Assorted ideas about games.
In Moorcock's writing the Cosmic Balance is a force unto itself, albeit less forceful than Chaos or Law. Agents of the Balance battle Chaos's attempts to dominate worlds. (Law, apparently, is too lawful to violate the Balance, which doesn't ring true to me.) AD&D had a similar concept in True Neutral, a notably tenet of Druids. Unlike regular neutrals, who for the most part don't care about things that don't affect them, True Neutrals are neutrality extremists, intent on correcting any tilt
Updated 04-29-2012 at 09:13 PM by fmitchell
D&D 4th Edition assumes that the most important distinctions are between Good and Evil, for some definition of Good and Evil. What if we consider Law and Chaos as primary? Three of our alignments then become Lawful, Unaligned, and Chaos.
Lawful Good and Chaotic Evil could round out the set ... but really, people follow the Law always think of themselves as doing so for the Greater Good, and there's little difference between capricious and malevolent. Let's try something interesting.
Updated 04-29-2012 at 09:14 PM by fmitchell
D&D's various alignment systems provoke a lot of discussion, partly because they have multiple interpretations and multiple purposes. To quickly review changes across editions:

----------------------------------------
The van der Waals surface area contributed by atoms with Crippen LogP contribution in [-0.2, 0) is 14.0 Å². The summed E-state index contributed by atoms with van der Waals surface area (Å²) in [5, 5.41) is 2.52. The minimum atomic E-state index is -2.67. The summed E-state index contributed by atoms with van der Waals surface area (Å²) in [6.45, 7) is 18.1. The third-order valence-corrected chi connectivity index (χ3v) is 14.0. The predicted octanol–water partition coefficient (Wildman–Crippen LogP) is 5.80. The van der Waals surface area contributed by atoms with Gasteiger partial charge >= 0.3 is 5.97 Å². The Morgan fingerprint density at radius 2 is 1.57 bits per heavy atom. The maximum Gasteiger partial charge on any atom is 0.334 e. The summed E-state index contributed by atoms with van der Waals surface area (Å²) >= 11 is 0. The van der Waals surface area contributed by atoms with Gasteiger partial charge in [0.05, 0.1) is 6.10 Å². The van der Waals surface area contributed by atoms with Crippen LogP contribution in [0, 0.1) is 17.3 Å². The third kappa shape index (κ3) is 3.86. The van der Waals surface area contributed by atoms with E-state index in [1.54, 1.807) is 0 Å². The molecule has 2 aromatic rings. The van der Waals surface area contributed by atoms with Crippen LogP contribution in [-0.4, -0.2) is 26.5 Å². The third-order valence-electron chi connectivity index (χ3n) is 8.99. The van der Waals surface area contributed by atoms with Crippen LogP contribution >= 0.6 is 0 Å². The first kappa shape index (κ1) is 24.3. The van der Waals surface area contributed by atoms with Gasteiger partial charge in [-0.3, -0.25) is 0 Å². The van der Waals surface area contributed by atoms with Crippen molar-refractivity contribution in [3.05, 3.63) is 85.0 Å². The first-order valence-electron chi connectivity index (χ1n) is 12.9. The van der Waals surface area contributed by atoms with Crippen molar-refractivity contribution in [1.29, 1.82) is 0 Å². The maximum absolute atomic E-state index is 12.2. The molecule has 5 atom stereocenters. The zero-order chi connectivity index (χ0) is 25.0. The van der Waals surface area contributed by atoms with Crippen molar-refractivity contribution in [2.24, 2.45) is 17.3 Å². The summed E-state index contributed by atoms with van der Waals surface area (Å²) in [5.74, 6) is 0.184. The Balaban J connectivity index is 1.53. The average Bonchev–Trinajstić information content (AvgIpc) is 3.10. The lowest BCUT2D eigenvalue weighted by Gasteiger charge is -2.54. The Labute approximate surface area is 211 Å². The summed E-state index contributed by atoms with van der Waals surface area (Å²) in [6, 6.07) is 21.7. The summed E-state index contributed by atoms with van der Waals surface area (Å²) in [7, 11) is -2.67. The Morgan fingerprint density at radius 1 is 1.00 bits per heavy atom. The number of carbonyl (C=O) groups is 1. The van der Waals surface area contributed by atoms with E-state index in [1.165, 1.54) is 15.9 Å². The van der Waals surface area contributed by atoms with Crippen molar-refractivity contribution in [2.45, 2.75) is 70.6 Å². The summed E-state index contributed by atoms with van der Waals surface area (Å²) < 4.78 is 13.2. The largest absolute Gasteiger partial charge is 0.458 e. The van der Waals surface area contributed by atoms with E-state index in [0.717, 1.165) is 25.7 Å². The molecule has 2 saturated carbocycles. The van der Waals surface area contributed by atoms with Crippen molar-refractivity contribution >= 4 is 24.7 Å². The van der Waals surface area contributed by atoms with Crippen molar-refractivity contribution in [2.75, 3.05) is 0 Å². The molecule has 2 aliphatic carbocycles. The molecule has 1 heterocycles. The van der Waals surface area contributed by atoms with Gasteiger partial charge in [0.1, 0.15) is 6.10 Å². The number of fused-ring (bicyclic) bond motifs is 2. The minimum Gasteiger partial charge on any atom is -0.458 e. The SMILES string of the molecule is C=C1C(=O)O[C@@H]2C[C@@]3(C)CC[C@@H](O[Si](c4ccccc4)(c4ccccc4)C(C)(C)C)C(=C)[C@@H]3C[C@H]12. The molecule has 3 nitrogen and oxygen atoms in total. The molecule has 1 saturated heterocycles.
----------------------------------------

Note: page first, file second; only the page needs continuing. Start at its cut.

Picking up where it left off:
Original D&D and Basic D&D had only three alignments: Law, Neutrality, and Chaos. (One version of Basic, I forget which, added "Good" and "Evil". Not Lawful Good or Chaotic Good, just "Good".) Essentially it represented which "side" a character was on
Many worlds believe theirs is the only timeline. Even "time travelers" believe in only one real timeline; the others cease to exist when the past changes. Previous timelines become inaccessible through linear time travel, so nothing in their science disproves their theory.
Sufficiently advanced travelers have means beyond these simple "time machines". World Jumpers can identify a parallel time line in infinite-dimensional space and "jump" to it directly.
Updated 04-29-2012 at 09:16 PM by fmitchell
Time travel, as described, moves a traveler back and forth along timelines. From the perspective of a naive time traveler, there's only one timeline that changes every time the traveler changes the "past".
Some other consequences of this model:
Travel to the absolute past is impossible. Every trip backwards forks a new timeline; the original past still exists.The traveler enters a world that started identically to a particular moment, but will